Can COD be measured while the vial is still hot?

Document ID

Document ID TE227

Published Date

Published Date 04/30/2019
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Question
Can COD be measured while the vial is still hot?
Summary
Cooling vials properly for COD analysis
Answer
It is not recommended to measure the vials before letting them cool to room temperature. The measurement may be inaccurate and a hot reagent vial could damage the digital instrument.

Hach Method 8000 for COD in wastewater is approved by the United States Environmental Protection Agency (USEPA) in 40 CFR 136.3, and it also obeys the operating principles of Standard Methods for the Examination of Water and Wastewater (Standard Methods) 5220 D (COD via Closed Reflux, Colorimetric Method). In both procedures, temperature is of vital importance. In Hach Method 8000, steps 10-11 say to let the vials cool in the reactor for approximately 20 minutes to 120 °C or less prior to inverting them several times while still warm. Standard Methods justifies this mixing as a way to combine condensed water and dislodge insoluble matter. 

Step 12 of the Hach Method requires the vial be allowed to cool to room temperature, and it is highly recommended to do so in a tube rack. Empirical feedback from Hach’s Research and Design group proved that letting the tubes cool while inside a DR instrument’s round vial compartment can easily melt the rubber rings used on the vial stabilizers; they are designed to handle temperatures of approximately 80 °C and below. Standard Methods also requires cooling sample vials to room temperature naturally and justifies this gradual cooling as a way to discourage precipitate formation, settle any suspended matter (unoxidized Chromium and Mercuric Chloride) and ensure that the optical path is clear. While both reference COD methods require cooling vials to room temperature before analysis, the expected results on not-yet cooled COD vials is not published.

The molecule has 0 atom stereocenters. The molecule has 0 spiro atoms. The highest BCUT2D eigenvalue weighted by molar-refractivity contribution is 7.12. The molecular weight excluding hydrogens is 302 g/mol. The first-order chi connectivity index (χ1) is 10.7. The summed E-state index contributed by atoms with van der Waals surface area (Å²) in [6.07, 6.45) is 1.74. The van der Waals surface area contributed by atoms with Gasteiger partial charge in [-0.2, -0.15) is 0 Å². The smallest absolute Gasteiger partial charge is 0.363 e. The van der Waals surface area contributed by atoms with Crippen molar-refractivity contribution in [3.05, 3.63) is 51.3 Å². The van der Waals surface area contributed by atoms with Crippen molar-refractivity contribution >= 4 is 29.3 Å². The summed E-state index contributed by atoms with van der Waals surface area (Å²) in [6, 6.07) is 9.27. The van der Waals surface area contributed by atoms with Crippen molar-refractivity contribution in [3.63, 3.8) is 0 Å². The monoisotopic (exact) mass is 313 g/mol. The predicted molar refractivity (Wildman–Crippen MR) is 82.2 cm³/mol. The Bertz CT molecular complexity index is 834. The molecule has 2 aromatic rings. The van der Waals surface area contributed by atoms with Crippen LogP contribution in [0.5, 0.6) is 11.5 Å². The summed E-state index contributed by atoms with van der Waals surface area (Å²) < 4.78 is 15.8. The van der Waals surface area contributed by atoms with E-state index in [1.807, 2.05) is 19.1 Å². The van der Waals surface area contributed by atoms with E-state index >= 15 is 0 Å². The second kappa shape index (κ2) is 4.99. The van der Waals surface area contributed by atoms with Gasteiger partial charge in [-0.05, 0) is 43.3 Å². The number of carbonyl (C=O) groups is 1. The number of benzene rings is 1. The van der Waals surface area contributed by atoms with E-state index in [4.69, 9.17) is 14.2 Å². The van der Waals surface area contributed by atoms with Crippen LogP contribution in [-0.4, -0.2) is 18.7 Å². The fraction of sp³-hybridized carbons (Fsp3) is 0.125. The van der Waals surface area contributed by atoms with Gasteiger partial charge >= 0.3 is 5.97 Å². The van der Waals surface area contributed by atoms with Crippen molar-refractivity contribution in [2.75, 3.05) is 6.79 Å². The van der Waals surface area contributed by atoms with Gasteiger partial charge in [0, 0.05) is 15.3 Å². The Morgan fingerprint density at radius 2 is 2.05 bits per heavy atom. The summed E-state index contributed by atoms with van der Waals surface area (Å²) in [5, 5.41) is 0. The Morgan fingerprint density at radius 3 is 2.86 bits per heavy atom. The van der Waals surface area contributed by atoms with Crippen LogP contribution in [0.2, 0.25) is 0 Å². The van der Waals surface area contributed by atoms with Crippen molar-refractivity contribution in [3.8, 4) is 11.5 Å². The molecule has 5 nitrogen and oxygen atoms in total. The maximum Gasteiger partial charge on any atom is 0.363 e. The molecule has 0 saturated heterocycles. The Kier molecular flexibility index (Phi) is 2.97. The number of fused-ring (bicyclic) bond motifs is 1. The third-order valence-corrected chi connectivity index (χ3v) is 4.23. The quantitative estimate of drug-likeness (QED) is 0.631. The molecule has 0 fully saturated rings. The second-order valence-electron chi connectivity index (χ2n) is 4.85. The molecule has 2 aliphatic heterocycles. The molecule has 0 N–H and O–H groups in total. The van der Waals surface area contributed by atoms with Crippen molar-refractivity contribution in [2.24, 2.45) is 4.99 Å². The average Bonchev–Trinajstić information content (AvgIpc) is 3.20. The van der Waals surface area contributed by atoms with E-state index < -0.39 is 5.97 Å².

So long as the COD vial remains unopened after digestion and kept out of direct sunlight (strong UV light), its color remains stable for an indefinite long period of time. Color stability varies by case-to-case, and it is recommended to measure a reacted vial containing Laboratory Control Standard periodically. Keep it reserved in a cool, dark room, and observe for any color variances at 350 nm for ultra-low-range vials, 420 nm at low-range vials, and 620 nm for high-range and high-range-plus vials. Hach offers the following NIST-traceable Laboratory Control Standards for COD:
 

Product # Control Standard Concentration Bottle Volume
1218629 300 mg/L 200 mL
1218649 300 mg/L 500 mL
2672629 800 mg/L 200 mL
2253929 1000 mg/L 200 mL

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